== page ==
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Substance Abuse and Addiction in US Veterans


With the war in Iraq over and the war in Afghanistan coming to an end, more and more of the United States Armed Forces are coming back home. Unfortunately, many troops face a tough return because they have developed physical and mental illnesses, the most common of which are Post-Traumatic Stress Disorder (PTSD) and Traumatic Brain Injury (TBI). These kinds of disorders, as well as some of the medications prescribed to treat symptoms, can contribute heavily to substance abuse and addiction. The steadily increasing rate of substance abuse and addiction in veterans has produced a number of clinics and special programs to successfully provide counseling and treatment. Government programs such as SAMHSA and ACSAP, as well as privately run Phoenix House, Freedom Care, Veterans Healing Initiative and VETcare offer a variety of treatments for veterans suffering from substance abuse and addiction.


The military has had issues with substance abuse, suicide and alcoholism for some time, but recently there have been reports of a significant increase in these problems. Studies have shown that reasons for the increase have to do with the lengthy or multiple deployments, as well as a higher rate of combat exposure, in the Iraq and Afghanistan wars. The U.S. Department of Veterans Affairs states that more than two out of every ten veterans with PTSD suffer from substance abuse problems (“PTSD and Substance Abuse in Veterans,” 2011). Additionally, one out of every three veterans being treated for substance abuse problems has PTSD. Furthermore, suicide rates increased eighty percent from 2004 to 2008 in the Army alone (Castillo, 2012). Just recently the numbers increased to over one suicide a day in July, which results in a twenty-two percent increase from last year (Burns, 2012).

According to a study done by the National Institute of Drug Abuse (NIDA), “prescription drug use doubled among U.S. military personnel from 2002 to 2005 and almost tripled between 2005 and 2008,” (“Substance Abuse among the Military,” 2011). Additionally, a 2009 policy brief released by the Drug Policy Alliance stated, “approximately 30 percent of Iraq and Afghanistan War veterans report symptoms of PTSD, TBI, depression or other mental illness or cognitive disability,” (“Healing a Broken System,” 2009). The Drug Policy Alliance report also mentioned that the increase in substance abuse contributes significantly to the number of veterans serving prison time; “46 percent of veterans in federal prison were incarcerated for drug law violations.” These statistics mirror the undeniable fact that U.S. veterans need to receive better and more preventative care when they come home.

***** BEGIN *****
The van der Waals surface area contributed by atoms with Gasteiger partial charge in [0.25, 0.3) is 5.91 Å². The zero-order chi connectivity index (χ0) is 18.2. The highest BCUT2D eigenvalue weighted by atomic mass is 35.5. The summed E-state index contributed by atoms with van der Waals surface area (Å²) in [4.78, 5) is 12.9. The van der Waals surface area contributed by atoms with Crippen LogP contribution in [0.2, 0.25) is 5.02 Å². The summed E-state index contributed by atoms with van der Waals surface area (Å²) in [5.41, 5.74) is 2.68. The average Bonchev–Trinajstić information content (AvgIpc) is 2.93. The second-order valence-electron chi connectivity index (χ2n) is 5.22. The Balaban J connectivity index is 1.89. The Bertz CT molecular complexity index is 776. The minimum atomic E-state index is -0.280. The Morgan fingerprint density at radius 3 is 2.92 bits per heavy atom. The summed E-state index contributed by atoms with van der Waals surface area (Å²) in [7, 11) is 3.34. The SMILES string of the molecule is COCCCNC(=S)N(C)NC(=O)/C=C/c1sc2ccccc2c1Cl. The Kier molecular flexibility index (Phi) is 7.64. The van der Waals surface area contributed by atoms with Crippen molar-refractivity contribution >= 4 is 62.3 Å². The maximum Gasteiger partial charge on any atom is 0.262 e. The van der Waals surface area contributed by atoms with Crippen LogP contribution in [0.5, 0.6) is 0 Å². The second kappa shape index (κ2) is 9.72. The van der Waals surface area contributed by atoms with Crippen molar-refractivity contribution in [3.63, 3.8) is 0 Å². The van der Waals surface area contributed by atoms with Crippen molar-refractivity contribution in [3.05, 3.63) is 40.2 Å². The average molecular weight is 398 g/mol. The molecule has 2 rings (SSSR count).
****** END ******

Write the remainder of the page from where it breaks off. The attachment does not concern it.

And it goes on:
What are PTSD and TBI?

PTSD is a large contributing factor to alcohol and substance abuse in U.S. veterans. The disorder can develop in many ways, such as combat exposure, sexual or physical abuse or assault, terrorist attacks, natural disasters and severe accidents. Symptoms include flashbacks, nightmares, feeling emotionally numb, depression, insomnia and feelings of being on edge. While these symptoms would be somewhat normal for someone who had experienced a traumatic event, PTSD is usually the diagnosis when symptoms persist for over three months and begin to interfere with daily life. The National Center for PTSD puts the rate of PTSD in Iraq and Afghanistan veterans at 11-20%, and in Vietnam veterans at 30% (“How Common is PTSD,” 2012). Without timely treatment by professionals trained in helping veterans, substance abuse can become a crutch for veterans suffering from PTSD.
TBI is a physical injury that can have long-term or short-term effects on the brain. A TBI occurs when an object hits the head with a significant amount of force. This could occur through something as regular as a car accident as well as more combat oriented accidents like shrapnel entering the brain or an IED explosion. The effects of a TBI can include emotional and behavioral changes, changes in the senses, trouble speaking and an inability to concentrate. A combination of TBI and another disorder such as PTSD is known as “polytrauma” and can require an astonishing amount of counseling, treatment and care (“Understanding Traumatic Brain Injury,” 2011). Veterans suffering from TBI can have chronic pain as well, which is oftentimes a catalyst for substance abuse because of the various painkillers prescribed.

Alcohol Abuse